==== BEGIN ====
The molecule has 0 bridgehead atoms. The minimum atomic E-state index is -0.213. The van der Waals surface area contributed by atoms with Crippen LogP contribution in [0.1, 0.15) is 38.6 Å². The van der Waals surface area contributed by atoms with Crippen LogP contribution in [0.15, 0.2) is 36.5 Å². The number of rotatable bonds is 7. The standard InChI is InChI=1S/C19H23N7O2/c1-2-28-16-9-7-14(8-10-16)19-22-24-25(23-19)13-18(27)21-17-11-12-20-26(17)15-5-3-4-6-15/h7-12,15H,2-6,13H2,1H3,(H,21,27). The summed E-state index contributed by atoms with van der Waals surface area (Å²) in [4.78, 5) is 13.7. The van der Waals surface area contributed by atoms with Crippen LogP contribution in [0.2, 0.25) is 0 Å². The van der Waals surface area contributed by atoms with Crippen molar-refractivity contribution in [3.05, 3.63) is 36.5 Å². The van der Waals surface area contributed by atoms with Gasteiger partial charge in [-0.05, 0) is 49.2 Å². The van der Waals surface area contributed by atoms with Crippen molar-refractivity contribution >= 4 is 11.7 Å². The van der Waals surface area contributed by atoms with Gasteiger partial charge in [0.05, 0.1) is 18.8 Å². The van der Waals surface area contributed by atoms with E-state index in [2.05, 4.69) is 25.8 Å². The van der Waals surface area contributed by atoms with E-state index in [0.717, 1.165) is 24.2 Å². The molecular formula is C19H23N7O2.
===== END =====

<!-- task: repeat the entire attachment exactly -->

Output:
The molecule has 0 bridgehead atoms. The minimum atomic E-state index is -0.213. The van der Waals surface area contributed by atoms with Crippen LogP contribution in [0.1, 0.15) is 38.6 Å². The van der Waals surface area contributed by atoms with Crippen LogP contribution in [0.15, 0.2) is 36.5 Å². The number of rotatable bonds is 7. The standard InChI is InChI=1S/C19H23N7O2/c1-2-28-16-9-7-14(8-10-16)19-22-24-25(23-19)13-18(27)21-17-11-12-20-26(17)15-5-3-4-6-15/h7-12,15H,2-6,13H2,1H3,(H,21,27). The summed E-state index contributed by atoms with van der Waals surface area (Å²) in [4.78, 5) is 13.7. The van der Waals surface area contributed by atoms with Crippen LogP contribution in [0.2, 0.25) is 0 Å². The van der Waals surface area contributed by atoms with Crippen molar-refractivity contribution in [3.05, 3.63) is 36.5 Å². The van der Waals surface area contributed by atoms with Gasteiger partial charge in [-0.05, 0) is 49.2 Å². The van der Waals surface area contributed by atoms with Crippen molar-refractivity contribution >= 4 is 11.7 Å². The van der Waals surface area contributed by atoms with Gasteiger partial charge in [0.05, 0.1) is 18.8 Å². The van der Waals surface area contributed by atoms with E-state index in [2.05, 4.69) is 25.8 Å². The van der Waals surface area contributed by atoms with E-state index in [0.717, 1.165) is 24.2 Å². The molecular formula is C19H23N7O2.